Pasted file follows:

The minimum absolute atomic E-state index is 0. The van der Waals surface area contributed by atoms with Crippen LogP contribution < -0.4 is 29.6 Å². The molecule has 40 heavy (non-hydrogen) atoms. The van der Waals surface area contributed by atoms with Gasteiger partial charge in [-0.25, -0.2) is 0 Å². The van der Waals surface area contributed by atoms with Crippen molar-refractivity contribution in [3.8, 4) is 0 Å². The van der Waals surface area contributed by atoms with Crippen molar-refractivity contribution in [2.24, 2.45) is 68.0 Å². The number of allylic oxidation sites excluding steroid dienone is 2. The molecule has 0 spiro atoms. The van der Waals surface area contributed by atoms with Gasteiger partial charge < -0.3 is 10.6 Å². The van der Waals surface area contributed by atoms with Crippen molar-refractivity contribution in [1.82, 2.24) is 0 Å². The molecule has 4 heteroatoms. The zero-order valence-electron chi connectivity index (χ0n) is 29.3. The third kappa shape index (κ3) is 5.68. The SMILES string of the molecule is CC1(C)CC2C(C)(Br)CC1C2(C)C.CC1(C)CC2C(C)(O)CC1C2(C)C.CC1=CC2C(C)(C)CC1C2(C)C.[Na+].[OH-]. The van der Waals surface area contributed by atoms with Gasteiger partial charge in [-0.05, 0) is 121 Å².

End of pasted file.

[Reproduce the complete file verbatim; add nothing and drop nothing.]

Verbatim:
The minimum absolute atomic E-state index is 0. The van der Waals surface area contributed by atoms with Crippen LogP contribution < -0.4 is 29.6 Å². The molecule has 40 heavy (non-hydrogen) atoms. The van der Waals surface area contributed by atoms with Gasteiger partial charge in [-0.25, -0.2) is 0 Å². The van der Waals surface area contributed by atoms with Crippen molar-refractivity contribution in [3.8, 4) is 0 Å². The van der Waals surface area contributed by atoms with Crippen molar-refractivity contribution in [2.24, 2.45) is 68.0 Å². The number of allylic oxidation sites excluding steroid dienone is 2. The molecule has 0 spiro atoms. The van der Waals surface area contributed by atoms with Gasteiger partial charge < -0.3 is 10.6 Å². The van der Waals surface area contributed by atoms with Crippen molar-refractivity contribution in [1.82, 2.24) is 0 Å². The molecule has 4 heteroatoms. The zero-order valence-electron chi connectivity index (χ0n) is 29.3. The third kappa shape index (κ3) is 5.68. The SMILES string of the molecule is CC1(C)CC2C(C)(Br)CC1C2(C)C.CC1(C)CC2C(C)(O)CC1C2(C)C.CC1=CC2C(C)(C)CC1C2(C)C.[Na+].[OH-]. The van der Waals surface area contributed by atoms with Gasteiger partial charge in [-0.05, 0) is 121 Å².